Composite resin fillings or white fillings are the most common treatment choices for restoring teeth to function and integrity. The appealing aesthetic of white fillings is one of the major benefits. White fillings offer you with a natural-looking alternative to metal amalgam restorations. White restorations, which are virtually undetectable in the mouth.

What are the different fillings materials used?


Composite (tooth coloured) fillings are very popular and most recommended fillings because of their aesthetically pleasing quality, which offers a more natural look. The material comes in many different shades, and even in different translucencies, so the restoration is a perfect match to your teeth. Many patients have chosen to replace their existing amalgam fillings to composite, leaving their teeth beautifully appealing.

However, your teeth will be assessed on an individual basis and the best restorative material will be discussed. 

White fillings are commonly used to repair cavities in front teeth and to fill small to medium sized areas of decay in your back teeth. This material is pretty strong but is not so suitable for filling larger areas of decay in back teeth as these are subjected to heavy chewing forces. These larger filings are called inlays and onlays.

What are inlays and onlays?

An inlay replaces the central chewing surface of a back tooth, but an onlay will replace a larger area which includes the central chewing area plus one or more of the cusps. Tooth cusps are the raised points you can see on the edges closest to your cheeks and tongue.

What are inlays and onlays made up of?

Inlays and onlays can be made from resin, gold or porcelain. In today’s modern porcelain can easily withstand the forces created during chewing and of course they look beautiful and natural.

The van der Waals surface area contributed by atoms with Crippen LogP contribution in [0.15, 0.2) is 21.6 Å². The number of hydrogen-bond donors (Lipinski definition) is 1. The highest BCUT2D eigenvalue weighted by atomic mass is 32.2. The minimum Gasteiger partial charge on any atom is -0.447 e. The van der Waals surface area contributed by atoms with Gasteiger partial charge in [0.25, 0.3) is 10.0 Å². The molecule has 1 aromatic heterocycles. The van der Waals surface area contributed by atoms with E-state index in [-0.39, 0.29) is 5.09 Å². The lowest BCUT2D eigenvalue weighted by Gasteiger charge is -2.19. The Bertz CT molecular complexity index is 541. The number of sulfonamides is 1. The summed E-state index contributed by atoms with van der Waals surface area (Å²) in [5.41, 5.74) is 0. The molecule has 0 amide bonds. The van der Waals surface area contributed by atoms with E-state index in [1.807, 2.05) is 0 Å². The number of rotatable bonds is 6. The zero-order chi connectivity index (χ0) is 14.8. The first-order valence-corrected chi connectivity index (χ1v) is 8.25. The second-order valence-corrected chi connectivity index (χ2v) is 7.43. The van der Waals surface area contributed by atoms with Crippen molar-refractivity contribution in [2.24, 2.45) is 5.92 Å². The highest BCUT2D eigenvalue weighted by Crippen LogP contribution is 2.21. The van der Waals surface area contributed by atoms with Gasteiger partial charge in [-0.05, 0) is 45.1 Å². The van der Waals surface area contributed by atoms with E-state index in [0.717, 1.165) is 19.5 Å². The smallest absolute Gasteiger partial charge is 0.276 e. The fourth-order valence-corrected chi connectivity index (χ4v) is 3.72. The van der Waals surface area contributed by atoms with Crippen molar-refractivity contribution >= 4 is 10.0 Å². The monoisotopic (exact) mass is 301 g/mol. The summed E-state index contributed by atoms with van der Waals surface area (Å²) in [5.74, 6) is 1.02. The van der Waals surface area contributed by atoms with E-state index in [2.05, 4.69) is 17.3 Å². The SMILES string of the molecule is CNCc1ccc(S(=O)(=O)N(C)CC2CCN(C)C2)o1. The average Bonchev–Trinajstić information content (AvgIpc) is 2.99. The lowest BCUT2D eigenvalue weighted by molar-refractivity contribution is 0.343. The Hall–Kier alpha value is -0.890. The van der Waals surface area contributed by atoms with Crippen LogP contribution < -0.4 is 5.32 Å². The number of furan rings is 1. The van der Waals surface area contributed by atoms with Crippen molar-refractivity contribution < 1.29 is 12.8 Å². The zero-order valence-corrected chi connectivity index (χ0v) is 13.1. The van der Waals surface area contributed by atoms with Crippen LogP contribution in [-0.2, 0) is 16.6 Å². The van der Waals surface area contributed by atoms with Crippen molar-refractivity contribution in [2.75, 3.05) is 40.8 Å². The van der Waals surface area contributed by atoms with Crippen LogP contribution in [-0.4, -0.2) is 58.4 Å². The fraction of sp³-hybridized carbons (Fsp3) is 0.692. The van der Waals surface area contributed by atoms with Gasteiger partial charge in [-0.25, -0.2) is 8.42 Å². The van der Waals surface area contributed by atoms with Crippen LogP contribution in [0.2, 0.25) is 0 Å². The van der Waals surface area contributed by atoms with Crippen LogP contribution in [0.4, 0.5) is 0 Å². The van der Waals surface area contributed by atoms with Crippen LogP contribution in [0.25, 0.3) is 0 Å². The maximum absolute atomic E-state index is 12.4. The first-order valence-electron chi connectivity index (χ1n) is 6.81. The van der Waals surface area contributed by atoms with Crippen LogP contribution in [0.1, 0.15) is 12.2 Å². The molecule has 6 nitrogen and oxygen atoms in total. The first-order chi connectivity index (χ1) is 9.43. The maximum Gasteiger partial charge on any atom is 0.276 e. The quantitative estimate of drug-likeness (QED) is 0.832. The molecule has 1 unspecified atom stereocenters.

What is the difference between fillings and Inlays and Onlays?

Inlays and onlays cover larger surface areas and are constructed from more robust materials in a lab, prior to cementation in your mouth. They undergo less shrinkage and hence can last longer, especially when a larger quantity of tooth surface is missing.

They will require 2 visits as they need to be made in a dental laboratory.

The dentist will prepare your tooth before scanning it with a very small camera so there is no need to have any impressions. This information is then sent to the laboratory who will fabricate the inlay/onlay . Once it is completed it will be hand finished and polished before being fitted and cemented in your mouth.

Frequently Asked Questions

When you find that your old fillings are starting to deteriorate, consider white fillings as a suitable alternative replacement.

  • Regular brushing and flossing with soft toothbrush twice daily
  • Do not use abrasive toothpaste
  • Reduce exposure to tobacco, smoking coffee, red wine etc
  • Do not rinse with mouthwashes containing alcohol
  • Do not use your teeth for opening packages, biting thread, chewing ice, nail biting etc
  • Visiting the dentist regularly for check-ups.

Conventional fillings tend to shrink when they dry and can produce small gaps between the filling and the tooth. These micro holes may, in certain cases, lead to discomfort and decay over time. As inlays and onlays are made from stronger materials in a lab and cemented before being placed inside your mouth, they are less prone to shrinkage. Thus, they can last longer, especially when a larger quantity of tooth surface is missing. They will require 2 visits to enable the lab to construct the inlay, or onlay, after the tooth has been prepared.

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